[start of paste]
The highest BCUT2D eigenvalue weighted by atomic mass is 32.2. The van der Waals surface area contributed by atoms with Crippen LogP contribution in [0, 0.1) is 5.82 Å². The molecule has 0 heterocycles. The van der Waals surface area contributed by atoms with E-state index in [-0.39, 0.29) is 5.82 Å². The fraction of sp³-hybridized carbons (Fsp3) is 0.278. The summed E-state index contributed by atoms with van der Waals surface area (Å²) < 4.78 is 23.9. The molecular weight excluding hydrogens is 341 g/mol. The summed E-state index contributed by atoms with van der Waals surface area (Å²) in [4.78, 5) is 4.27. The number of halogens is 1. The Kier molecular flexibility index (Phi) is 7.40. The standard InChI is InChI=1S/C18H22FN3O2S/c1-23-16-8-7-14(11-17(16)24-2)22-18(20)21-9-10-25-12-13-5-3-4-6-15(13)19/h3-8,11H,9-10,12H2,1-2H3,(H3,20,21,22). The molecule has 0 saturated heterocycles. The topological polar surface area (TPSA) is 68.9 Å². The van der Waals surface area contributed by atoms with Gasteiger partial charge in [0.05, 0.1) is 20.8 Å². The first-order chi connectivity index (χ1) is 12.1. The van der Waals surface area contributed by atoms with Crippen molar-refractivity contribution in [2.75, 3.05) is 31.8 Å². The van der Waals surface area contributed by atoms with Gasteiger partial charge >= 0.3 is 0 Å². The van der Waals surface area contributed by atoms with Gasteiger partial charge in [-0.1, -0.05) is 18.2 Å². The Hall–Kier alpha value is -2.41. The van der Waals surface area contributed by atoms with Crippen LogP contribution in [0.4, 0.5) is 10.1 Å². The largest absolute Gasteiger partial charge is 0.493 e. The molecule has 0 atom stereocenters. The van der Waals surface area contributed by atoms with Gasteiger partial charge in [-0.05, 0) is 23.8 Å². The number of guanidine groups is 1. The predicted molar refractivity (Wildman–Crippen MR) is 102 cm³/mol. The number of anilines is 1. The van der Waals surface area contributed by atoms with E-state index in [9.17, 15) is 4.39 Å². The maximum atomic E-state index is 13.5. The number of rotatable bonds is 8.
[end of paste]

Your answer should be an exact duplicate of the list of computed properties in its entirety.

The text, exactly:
The highest BCUT2D eigenvalue weighted by atomic mass is 32.2. The van der Waals surface area contributed by atoms with Crippen LogP contribution in [0, 0.1) is 5.82 Å². The molecule has 0 heterocycles. The van der Waals surface area contributed by atoms with E-state index in [-0.39, 0.29) is 5.82 Å². The fraction of sp³-hybridized carbons (Fsp3) is 0.278. The summed E-state index contributed by atoms with van der Waals surface area (Å²) < 4.78 is 23.9. The molecular weight excluding hydrogens is 341 g/mol. The summed E-state index contributed by atoms with van der Waals surface area (Å²) in [4.78, 5) is 4.27. The number of halogens is 1. The Kier molecular flexibility index (Phi) is 7.40. The standard InChI is InChI=1S/C18H22FN3O2S/c1-23-16-8-7-14(11-17(16)24-2)22-18(20)21-9-10-25-12-13-5-3-4-6-15(13)19/h3-8,11H,9-10,12H2,1-2H3,(H3,20,21,22). The molecule has 0 saturated heterocycles. The topological polar surface area (TPSA) is 68.9 Å². The van der Waals surface area contributed by atoms with Gasteiger partial charge in [0.05, 0.1) is 20.8 Å². The first-order chi connectivity index (χ1) is 12.1. The van der Waals surface area contributed by atoms with Crippen molar-refractivity contribution in [2.75, 3.05) is 31.8 Å². The van der Waals surface area contributed by atoms with Gasteiger partial charge >= 0.3 is 0 Å². The van der Waals surface area contributed by atoms with Gasteiger partial charge in [-0.1, -0.05) is 18.2 Å². The Hall–Kier alpha value is -2.41. The van der Waals surface area contributed by atoms with Crippen LogP contribution in [0.4, 0.5) is 10.1 Å². The largest absolute Gasteiger partial charge is 0.493 e. The molecule has 0 atom stereocenters. The van der Waals surface area contributed by atoms with Gasteiger partial charge in [-0.05, 0) is 23.8 Å². The number of guanidine groups is 1. The predicted molar refractivity (Wildman–Crippen MR) is 102 cm³/mol. The number of anilines is 1. The van der Waals surface area contributed by atoms with E-state index in [9.17, 15) is 4.39 Å². The maximum atomic E-state index is 13.5. The number of rotatable bonds is 8.